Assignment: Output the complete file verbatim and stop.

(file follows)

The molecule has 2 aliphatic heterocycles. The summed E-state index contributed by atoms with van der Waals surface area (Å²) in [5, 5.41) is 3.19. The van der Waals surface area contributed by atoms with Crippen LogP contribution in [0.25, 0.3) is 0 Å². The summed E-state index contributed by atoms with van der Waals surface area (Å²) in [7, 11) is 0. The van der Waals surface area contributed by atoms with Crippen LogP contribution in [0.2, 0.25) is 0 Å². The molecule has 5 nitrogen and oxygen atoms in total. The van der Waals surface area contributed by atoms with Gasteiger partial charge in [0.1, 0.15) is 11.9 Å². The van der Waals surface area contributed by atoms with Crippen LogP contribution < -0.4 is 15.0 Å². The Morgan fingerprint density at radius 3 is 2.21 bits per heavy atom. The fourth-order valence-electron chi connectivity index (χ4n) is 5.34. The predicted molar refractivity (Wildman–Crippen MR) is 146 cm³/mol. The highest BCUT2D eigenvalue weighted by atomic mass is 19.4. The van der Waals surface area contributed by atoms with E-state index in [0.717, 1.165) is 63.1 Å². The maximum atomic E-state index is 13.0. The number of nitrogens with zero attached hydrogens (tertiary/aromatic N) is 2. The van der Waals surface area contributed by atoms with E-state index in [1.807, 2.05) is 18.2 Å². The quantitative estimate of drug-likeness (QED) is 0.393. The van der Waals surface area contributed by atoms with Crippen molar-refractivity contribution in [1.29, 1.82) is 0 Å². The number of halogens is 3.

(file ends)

The molecule has 2 aliphatic heterocycles. The summed E-state index contributed by atoms with van der Waals surface area (Å²) in [5, 5.41) is 3.19. The van der Waals surface area contributed by atoms with Crippen LogP contribution in [0.25, 0.3) is 0 Å². The summed E-state index contributed by atoms with van der Waals surface area (Å²) in [7, 11) is 0. The van der Waals surface area contributed by atoms with Crippen LogP contribution in [0.2, 0.25) is 0 Å². The molecule has 5 nitrogen and oxygen atoms in total. The van der Waals surface area contributed by atoms with Gasteiger partial charge in [0.1, 0.15) is 11.9 Å². The van der Waals surface area contributed by atoms with Crippen LogP contribution < -0.4 is 15.0 Å². The Morgan fingerprint density at radius 3 is 2.21 bits per heavy atom. The fourth-order valence-electron chi connectivity index (χ4n) is 5.34. The predicted molar refractivity (Wildman–Crippen MR) is 146 cm³/mol. The highest BCUT2D eigenvalue weighted by atomic mass is 19.4. The van der Waals surface area contributed by atoms with E-state index in [0.717, 1.165) is 63.1 Å². The maximum atomic E-state index is 13.0. The number of nitrogens with zero attached hydrogens (tertiary/aromatic N) is 2. The van der Waals surface area contributed by atoms with E-state index in [1.807, 2.05) is 18.2 Å². The quantitative estimate of drug-likeness (QED) is 0.393. The van der Waals surface area contributed by atoms with Crippen molar-refractivity contribution in [1.29, 1.82) is 0 Å². The number of halogens is 3.